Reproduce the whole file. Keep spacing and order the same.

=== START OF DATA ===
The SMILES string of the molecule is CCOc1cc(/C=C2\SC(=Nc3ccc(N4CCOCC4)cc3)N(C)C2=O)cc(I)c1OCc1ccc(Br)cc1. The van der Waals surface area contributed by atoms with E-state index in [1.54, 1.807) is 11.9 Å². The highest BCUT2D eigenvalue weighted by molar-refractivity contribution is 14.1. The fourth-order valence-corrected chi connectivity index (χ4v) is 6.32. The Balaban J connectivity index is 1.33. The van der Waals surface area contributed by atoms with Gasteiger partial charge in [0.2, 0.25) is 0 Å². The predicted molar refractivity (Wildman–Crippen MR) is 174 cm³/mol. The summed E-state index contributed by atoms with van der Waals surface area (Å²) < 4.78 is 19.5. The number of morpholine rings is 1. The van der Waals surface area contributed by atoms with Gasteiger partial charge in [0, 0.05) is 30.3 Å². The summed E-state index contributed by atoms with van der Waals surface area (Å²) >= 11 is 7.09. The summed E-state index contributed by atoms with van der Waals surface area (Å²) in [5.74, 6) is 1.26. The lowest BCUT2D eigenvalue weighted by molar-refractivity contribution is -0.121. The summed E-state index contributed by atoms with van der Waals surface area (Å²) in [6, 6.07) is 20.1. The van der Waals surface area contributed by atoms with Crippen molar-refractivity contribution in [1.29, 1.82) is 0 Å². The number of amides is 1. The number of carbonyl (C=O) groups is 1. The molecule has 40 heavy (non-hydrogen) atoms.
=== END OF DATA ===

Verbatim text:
The SMILES string of the molecule is CCOc1cc(/C=C2\SC(=Nc3ccc(N4CCOCC4)cc3)N(C)C2=O)cc(I)c1OCc1ccc(Br)cc1. The van der Waals surface area contributed by atoms with E-state index in [1.54, 1.807) is 11.9 Å². The highest BCUT2D eigenvalue weighted by molar-refractivity contribution is 14.1. The fourth-order valence-corrected chi connectivity index (χ4v) is 6.32. The Balaban J connectivity index is 1.33. The van der Waals surface area contributed by atoms with Gasteiger partial charge in [0.2, 0.25) is 0 Å². The predicted molar refractivity (Wildman–Crippen MR) is 174 cm³/mol. The summed E-state index contributed by atoms with van der Waals surface area (Å²) < 4.78 is 19.5. The number of morpholine rings is 1. The van der Waals surface area contributed by atoms with Gasteiger partial charge in [0, 0.05) is 30.3 Å². The summed E-state index contributed by atoms with van der Waals surface area (Å²) >= 11 is 7.09. The summed E-state index contributed by atoms with van der Waals surface area (Å²) in [5.74, 6) is 1.26. The lowest BCUT2D eigenvalue weighted by molar-refractivity contribution is -0.121. The summed E-state index contributed by atoms with van der Waals surface area (Å²) in [6, 6.07) is 20.1. The van der Waals surface area contributed by atoms with Crippen molar-refractivity contribution in [1.29, 1.82) is 0 Å². The number of amides is 1. The number of carbonyl (C=O) groups is 1. The molecule has 40 heavy (non-hydrogen) atoms.